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Access to sufficient quantities of water of acceptable quality is a basic need for human beings and a pre-requisite to sustain and develop human welfare. In cases of limited availability, the allocation of water between different sectors can result in conflicts of interests. In this study, a modified version of the Building Block Methodology (BBM) was demonstrated for allocation of waters between different sectors. The methodology is a workshop-based tool for assessing water allocation between competing sectors that requires extensive stakeholder involvement. The tool was demonstrated for allocation of water in the Sri Ram Sagar water reservoir in the Godavari Basin, Andhra Pradesh, India. In this multipurpose reservoir, water is used for irrigation, drinking water supply and hydropower production. Possible water allocation regimes were developed under present hydrological conditions (normal and dry years) and under future climate change, characterized by more rain in the rainy season, more frequent droughts in the dry season and accelerated siltation of the reservoir, thus reducing the storage capacity. The feedback from the stakeholders (mainly water managers representing the various sectors) showed that the modified version of the BBM was a practical and useful tool in water allocation, which means that it may be a viable tool for application also elsewhere.

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This Technical brief is a short summary of the results obtained from the laboratory and field trials conducted by Climarice project team, Tamil Nadu Agricultural University, Coimbatore, Tamil Nadu, India to evaluate the potentials of microbial inoculants (biofertilizers) such as Blue Green Algae, Azolla and Phosphobacteria in minimizing the impacts of climate change in rice cultivation by nutrient supplementation, methane emission reduction and carbon sequestration. Cyanobacteria (Blue green algae) as a biofertilizer for rice in supplementing nitrogen is highly promising as the rice field ecosystem provides congenial environment for this self supporting diazotroph. Azolla is a floating water fern that also fixes atmospheric nitrogen. Azolla and Cyanobacteria have been identified as eco-friendly natural nitrogen fixers in the rice field ecosystem. A judicious use of these blue green algae could provide entire rice acreage of India as much nitrogen as obtained from 15-17 lakh tonnes of urea. Cyanobacterial nitrogen fixation helps to minimize the over dependence of chemicals, in particular, urea in rice farming and also enhances the use efficiency of nitrogen by releasing ammonia constantly to the rice crop.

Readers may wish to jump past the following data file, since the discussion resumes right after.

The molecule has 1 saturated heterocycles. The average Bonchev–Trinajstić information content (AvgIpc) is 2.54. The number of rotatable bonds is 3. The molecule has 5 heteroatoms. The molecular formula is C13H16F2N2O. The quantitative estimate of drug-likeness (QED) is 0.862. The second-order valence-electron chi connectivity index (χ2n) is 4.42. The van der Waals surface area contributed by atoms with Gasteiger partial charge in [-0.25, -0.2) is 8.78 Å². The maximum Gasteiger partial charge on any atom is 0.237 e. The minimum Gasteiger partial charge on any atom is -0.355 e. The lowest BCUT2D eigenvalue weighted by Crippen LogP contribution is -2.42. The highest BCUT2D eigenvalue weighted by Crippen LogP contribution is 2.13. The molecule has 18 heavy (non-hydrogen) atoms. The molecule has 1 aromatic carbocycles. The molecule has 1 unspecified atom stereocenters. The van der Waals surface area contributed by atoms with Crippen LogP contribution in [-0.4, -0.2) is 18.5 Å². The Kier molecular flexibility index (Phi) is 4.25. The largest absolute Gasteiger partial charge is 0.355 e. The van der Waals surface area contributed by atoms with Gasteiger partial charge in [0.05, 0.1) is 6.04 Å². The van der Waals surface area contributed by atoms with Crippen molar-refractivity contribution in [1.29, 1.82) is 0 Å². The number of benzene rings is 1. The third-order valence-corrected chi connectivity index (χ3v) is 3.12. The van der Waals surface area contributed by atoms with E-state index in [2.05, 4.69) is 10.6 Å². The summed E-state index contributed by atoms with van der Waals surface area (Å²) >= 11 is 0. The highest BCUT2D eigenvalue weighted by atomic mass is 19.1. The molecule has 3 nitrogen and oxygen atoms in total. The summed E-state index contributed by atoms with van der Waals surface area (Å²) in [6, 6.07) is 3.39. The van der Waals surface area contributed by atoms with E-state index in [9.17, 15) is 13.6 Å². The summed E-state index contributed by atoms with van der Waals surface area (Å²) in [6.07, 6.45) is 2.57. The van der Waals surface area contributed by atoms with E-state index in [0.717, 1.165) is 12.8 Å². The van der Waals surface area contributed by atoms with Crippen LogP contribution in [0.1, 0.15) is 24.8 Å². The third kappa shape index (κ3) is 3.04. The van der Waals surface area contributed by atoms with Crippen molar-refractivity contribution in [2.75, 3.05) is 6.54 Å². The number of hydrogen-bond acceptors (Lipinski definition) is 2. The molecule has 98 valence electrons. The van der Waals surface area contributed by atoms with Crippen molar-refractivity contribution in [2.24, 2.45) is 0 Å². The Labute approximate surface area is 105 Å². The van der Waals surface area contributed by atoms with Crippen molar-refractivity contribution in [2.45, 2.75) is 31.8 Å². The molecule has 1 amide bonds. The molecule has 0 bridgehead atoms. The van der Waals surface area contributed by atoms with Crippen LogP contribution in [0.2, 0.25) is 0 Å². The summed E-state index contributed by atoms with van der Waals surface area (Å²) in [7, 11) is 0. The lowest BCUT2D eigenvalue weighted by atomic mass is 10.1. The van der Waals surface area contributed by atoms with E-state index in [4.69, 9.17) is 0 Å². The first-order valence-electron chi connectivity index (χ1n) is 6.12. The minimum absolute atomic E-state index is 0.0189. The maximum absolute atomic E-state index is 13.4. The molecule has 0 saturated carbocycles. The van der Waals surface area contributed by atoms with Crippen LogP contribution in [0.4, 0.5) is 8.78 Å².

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Adapting to changing climate is essential for individuals and communities to sustain their livelihoods. Improving adaptive capacity at various levels is essential, and this can be done by strengthening ongoing initiatives, introducing new measures, training and capacity building. One of the main focus areas of the Climarice projects is to train the farmers on implementing various adaptation technologies that would increase the water and nutrient use efficiencies at field level. Climarice project scientists have identified various technologies such as usage of biofertilizers such as blue green algae and azolla to improve the nutrient use efficiency in paddy cultivation, application of green manures to enhance soil organic matter content, introduction of short duration rice cultivar during delayed monsoon, cultivation of alternate crops for income generation, System of Rice intensification for enhancing water and grain productivity, usage of bio control agents such as Trichoderma and Pseudomonas for eco friendly management of pest and diseases etc.,. For the successful implementation of these technologies at field level, the farmers have to be given with training and exposure visits. ClimaRice project scientists have undertaken many capacity building programmes to farmers of Cauvery basin on various adaptation technologies and these programmes have created confidence among the farmers. Many farmers who have attended the training programmes are following the technologies with great interest. A summary of the training programmes and their impact are furnished in this report.